[From Outed! Senate staffers, anti-gay slurs, and IP addresses]

In the general case, you are not anonymous on the interweb, but economically-anonymous, which I propose to label “enonymous”, and that’s not the same thing at all. If you threaten to kill the President, you will be tracked down, and the state will spend the money it takes on it. But if you call Lily Allen a a hereditary celebrity and copyright hypocrite (not my own views, naturally) then it’s not worth the state’s money to track you down. If Lily wants to spend her own money on tracking you down and taking a civil action for libel, then fair enough, that’s the English way of limiting free speech. If the newspapers want to spend their own money on it, fine. For issues of great national interest, such as spurious death threats to the nation’s sweetheart, Cheryl Cole, The Sun can step in.

Yesterday The Sun traced the sender of a chilling anti-Cheryl message that blasted her over Zimbabwean Gamu’s TV exit. Wannabe rapper Sanussi Ngoy Ebonda, 20, admitted penning the sinister rant, which accused Cheryl of “da biggest mistake of your life” and included a threat to attack other girls sharing her name.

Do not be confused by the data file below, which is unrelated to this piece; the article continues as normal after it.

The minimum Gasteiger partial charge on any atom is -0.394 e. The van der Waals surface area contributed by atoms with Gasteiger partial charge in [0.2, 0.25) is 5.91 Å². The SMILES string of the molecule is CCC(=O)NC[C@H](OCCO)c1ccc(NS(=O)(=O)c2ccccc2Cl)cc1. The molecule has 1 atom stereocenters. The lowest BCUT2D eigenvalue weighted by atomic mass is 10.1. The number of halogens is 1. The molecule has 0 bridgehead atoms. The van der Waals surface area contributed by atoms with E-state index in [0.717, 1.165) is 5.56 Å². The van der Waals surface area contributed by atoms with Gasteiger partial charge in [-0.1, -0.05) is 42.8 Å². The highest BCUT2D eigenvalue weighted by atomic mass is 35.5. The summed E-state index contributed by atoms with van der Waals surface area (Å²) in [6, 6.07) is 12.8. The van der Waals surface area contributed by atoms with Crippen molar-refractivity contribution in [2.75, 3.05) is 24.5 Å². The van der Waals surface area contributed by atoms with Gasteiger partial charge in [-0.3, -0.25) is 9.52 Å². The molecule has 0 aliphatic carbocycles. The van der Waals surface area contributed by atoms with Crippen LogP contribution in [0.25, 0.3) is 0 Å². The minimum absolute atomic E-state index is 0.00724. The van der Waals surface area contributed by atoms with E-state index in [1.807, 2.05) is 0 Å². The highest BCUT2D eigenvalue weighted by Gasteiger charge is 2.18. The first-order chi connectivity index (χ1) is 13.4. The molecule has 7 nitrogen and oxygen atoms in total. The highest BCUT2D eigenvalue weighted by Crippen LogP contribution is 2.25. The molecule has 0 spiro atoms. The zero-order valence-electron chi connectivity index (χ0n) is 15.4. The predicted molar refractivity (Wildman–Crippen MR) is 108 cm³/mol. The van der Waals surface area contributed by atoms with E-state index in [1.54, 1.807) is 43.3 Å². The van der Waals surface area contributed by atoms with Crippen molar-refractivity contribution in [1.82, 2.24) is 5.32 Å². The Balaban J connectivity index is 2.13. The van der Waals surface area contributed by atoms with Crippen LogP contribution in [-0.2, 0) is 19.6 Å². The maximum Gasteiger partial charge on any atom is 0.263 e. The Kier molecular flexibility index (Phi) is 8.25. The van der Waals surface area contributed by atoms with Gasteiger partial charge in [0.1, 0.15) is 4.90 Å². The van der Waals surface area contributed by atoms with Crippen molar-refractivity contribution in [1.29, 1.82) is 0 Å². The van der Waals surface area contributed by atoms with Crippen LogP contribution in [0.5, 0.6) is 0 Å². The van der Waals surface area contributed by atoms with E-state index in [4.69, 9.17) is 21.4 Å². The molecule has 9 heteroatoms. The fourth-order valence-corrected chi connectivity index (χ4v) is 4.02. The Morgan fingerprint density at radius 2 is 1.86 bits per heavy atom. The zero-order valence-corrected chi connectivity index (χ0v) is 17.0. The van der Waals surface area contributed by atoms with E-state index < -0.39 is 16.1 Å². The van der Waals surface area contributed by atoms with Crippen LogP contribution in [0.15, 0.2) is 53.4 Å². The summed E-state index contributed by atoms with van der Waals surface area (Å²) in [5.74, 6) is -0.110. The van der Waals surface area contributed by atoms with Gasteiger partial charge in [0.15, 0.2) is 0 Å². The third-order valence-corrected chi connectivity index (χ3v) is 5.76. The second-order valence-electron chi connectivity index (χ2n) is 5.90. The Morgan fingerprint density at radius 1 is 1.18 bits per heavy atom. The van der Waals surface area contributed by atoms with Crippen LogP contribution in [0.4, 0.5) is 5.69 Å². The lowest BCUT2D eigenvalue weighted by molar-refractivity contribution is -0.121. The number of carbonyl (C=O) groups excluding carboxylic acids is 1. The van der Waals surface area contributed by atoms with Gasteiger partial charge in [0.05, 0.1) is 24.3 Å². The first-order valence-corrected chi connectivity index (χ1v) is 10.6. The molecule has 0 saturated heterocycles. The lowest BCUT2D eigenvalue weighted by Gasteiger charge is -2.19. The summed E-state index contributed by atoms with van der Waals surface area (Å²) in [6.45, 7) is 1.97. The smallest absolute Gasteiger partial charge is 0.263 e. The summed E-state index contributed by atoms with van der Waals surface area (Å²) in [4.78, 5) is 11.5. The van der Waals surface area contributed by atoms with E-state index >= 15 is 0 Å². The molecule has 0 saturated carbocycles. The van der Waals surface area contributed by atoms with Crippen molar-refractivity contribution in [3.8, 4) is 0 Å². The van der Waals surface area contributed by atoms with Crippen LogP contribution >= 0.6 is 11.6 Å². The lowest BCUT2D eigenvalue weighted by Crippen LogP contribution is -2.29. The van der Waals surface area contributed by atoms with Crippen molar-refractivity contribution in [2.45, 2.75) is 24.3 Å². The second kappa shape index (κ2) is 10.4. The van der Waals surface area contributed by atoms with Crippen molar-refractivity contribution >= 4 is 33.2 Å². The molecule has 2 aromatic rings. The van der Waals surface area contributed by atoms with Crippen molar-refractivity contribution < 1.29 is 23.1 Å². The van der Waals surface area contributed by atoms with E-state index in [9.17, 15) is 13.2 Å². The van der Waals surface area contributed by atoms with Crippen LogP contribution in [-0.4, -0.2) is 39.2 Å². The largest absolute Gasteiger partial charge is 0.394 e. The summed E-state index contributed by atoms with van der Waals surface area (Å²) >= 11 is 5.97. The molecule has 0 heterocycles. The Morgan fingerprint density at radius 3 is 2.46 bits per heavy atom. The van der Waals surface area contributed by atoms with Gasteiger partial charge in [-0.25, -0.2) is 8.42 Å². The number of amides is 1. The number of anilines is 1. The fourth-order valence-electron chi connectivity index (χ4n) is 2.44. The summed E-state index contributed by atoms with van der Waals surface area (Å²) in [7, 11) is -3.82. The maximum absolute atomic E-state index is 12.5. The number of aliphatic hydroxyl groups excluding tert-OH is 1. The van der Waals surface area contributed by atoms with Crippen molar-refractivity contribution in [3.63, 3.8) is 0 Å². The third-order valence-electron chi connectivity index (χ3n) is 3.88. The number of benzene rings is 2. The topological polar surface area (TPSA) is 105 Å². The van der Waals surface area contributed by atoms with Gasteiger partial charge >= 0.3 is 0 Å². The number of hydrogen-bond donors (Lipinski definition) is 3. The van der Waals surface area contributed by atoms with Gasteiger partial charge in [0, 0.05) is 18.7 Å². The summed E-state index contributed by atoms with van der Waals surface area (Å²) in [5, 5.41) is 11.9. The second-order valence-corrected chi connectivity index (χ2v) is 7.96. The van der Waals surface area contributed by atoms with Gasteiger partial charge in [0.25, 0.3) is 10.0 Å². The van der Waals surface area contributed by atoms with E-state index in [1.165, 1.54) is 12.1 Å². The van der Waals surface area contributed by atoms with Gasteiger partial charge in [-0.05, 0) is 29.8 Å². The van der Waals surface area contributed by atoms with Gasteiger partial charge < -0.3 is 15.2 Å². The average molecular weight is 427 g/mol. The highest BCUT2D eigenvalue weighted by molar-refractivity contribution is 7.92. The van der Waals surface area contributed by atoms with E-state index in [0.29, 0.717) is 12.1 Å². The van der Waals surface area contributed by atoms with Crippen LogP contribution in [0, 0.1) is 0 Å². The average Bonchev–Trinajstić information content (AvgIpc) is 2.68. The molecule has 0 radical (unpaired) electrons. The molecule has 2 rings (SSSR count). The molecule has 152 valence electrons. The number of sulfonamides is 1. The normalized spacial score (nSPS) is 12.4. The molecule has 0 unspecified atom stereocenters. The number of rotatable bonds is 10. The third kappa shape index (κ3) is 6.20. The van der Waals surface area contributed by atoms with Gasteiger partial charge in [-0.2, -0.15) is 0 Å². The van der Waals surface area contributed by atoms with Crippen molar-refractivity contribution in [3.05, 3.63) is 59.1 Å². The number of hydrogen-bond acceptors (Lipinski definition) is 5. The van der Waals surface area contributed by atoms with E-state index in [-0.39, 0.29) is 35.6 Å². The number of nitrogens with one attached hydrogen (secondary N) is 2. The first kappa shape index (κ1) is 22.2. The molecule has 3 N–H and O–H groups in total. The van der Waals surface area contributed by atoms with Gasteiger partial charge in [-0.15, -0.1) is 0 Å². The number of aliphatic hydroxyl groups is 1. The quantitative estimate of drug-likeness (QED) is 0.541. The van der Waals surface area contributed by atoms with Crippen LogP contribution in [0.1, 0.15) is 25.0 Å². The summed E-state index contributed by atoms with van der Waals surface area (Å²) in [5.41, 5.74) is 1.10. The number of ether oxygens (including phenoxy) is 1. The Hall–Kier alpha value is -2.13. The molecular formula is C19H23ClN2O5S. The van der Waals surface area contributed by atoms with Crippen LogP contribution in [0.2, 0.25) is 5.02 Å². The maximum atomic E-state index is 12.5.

[From Cheryl Cole boosts security at mansion | The Sun |Showbiz|TV|X Factor]

So even though there’s precious little anonymity, should we allow enonymity to be the norm? There are plenty of people who think not, and they’re not all English libel lawyers. Surely common sense is on their side? Isn’t it wrong to let people hide behind pretend names?

Let’s focus on a specific and straightforward example. The comment pages on newspaper, magazine and other media web sites. Many such sites require registration but are still essentially enonymous. Is it right that enonymous commenters can say bad things about celebrities, politicians, business leaders? Would people be as horrible about public figures if they were forced to identify themselves?

Would the online debate among commenters be stifled by requiring commenters to sign their real names?

[From What did you say your name was? | Analysis & Opinion |]

The Chinese government certainly hope so.